I, like about 100 other really cool people, have just returned home from TwitterMathCamp 2013 (TMC13) in Philadelphia. For this quiet, somewhat shy, introvert it was a very fulfilling experience.
I learned of TMC12 about a week after it ended last year and felt like I had missed out on the greatest gathering of all time. I’m not sure how I even stumbled upon it, but within a matter of days I felt like I *knew* these people. Immediately I started reading their blogs, stalking them on twitter, basically emerging myself in anything I could find that connected me with them. They all just seemed so…cool. And here’s the crazy thing. They just welcomed me like I had been part of the group all along. They answered my questions, acted like some of my comments were funny, and appreciated the few ideas I shared with them.
So, when I learned that TMC13 was going to happen, I felt compelled to be there and I was not disappointed. It was unlike any conference I had ever attended. If you can imagine, it’s almost like a hybrid between a family reunion, professional development, and summer vacation. I’m used to going to conferences where I cannot wait to get out of the sessions, or I feel like I am wasting my time, or I am frustrated with the lack of professionalism, or knowledge, or innovative ideas. I am not used to being with other people who are as passionate about quality math education as I am. But TMC is different.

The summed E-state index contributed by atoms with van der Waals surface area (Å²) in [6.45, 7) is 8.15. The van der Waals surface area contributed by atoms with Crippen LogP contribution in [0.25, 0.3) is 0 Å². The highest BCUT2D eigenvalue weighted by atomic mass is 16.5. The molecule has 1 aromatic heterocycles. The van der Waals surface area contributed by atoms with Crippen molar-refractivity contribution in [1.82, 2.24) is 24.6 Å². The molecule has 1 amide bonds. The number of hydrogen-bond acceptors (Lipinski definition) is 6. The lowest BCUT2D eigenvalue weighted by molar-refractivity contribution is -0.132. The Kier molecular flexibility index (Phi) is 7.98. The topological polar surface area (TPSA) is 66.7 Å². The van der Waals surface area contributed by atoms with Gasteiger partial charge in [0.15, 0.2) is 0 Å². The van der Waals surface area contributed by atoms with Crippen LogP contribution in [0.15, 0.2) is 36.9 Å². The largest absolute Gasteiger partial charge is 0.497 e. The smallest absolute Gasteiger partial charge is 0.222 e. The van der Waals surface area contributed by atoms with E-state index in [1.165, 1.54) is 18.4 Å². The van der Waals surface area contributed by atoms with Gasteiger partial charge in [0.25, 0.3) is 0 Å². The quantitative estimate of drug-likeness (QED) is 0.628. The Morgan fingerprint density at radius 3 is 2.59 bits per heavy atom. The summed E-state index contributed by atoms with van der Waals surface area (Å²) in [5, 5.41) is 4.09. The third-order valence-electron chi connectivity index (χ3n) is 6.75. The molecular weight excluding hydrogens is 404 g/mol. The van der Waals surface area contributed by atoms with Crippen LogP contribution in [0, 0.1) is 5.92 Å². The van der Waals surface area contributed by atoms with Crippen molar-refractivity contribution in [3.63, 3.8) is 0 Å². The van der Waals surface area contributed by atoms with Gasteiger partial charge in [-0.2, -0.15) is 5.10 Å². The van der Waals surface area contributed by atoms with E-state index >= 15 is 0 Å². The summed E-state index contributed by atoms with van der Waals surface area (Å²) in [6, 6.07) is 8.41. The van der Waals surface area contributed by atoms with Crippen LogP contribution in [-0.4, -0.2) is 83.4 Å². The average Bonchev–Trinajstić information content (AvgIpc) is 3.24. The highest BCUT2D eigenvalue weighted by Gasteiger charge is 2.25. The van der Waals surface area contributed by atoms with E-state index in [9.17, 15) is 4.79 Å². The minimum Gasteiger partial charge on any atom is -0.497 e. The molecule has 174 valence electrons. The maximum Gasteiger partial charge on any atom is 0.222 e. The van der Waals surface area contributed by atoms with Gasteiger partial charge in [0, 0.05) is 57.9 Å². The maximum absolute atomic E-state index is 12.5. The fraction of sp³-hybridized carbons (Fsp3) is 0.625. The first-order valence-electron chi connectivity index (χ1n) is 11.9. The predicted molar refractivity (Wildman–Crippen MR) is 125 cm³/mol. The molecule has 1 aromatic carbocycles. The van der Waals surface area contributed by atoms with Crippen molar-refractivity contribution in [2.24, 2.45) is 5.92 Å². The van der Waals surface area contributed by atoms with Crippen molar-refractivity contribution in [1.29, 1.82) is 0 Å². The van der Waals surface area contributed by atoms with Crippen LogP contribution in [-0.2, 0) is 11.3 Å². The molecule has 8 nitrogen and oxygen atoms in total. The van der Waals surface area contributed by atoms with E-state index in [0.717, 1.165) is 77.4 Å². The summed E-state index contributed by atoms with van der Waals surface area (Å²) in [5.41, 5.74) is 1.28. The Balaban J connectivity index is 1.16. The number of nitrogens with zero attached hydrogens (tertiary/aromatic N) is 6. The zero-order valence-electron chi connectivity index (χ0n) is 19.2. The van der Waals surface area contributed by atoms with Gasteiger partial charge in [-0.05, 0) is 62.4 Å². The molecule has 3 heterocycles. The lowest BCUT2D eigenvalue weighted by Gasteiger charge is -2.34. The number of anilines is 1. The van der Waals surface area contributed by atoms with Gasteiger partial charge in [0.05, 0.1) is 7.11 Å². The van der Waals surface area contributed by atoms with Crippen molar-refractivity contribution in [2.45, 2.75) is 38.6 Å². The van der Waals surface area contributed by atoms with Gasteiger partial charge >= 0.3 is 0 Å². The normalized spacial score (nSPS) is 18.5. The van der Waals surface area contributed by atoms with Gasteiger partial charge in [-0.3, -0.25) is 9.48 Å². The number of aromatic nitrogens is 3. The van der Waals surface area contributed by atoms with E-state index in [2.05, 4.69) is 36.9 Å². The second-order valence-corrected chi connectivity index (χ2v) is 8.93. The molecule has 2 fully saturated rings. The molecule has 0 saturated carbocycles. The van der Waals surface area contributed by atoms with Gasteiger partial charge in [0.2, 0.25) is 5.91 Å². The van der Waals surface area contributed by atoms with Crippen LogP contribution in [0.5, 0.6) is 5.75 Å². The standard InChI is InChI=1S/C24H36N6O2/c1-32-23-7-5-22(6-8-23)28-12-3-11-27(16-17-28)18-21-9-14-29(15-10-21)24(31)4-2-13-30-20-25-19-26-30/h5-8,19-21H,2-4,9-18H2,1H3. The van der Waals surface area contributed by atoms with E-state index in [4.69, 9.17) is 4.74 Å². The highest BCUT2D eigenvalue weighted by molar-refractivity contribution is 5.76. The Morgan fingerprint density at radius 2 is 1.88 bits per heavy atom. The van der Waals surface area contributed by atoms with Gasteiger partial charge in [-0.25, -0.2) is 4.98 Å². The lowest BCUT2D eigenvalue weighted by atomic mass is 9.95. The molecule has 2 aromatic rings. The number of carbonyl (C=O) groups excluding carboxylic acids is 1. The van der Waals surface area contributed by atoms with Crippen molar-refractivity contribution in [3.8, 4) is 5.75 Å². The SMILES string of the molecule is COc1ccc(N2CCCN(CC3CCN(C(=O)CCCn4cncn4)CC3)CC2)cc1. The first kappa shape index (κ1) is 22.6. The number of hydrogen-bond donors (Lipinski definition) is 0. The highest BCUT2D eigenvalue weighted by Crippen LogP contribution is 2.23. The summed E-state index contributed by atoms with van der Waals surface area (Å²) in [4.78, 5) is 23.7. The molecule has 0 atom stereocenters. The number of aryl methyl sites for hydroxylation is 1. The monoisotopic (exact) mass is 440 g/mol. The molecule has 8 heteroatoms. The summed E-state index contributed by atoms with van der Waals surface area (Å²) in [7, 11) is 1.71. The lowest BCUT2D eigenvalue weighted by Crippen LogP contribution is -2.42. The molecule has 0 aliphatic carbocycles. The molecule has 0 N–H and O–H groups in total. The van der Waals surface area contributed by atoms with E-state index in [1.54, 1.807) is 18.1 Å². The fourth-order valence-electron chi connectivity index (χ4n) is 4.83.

Everyone there is an incredible math educator, but everyone is looking for ways to improve. It isn’t about patting oneself on the back, but about helping each other get better. Get better pedagogically. Get better in content knowledge. Get better in lesson planning. Just get better. So kids learn more. And don’t hate math.
You know it’s different when all the participants cannot wait to get together. When the hotel lobby is NEVER empty because everyone is hanging out together. When people are actually SAD that they have to return home and cannot wait to plan the next event. When not only do they spend all day together during sessions, but also every evening at supper, and at non-math festivities. When they would rather be together than sleep. This is PD? Seriously? Seriously. The best kind.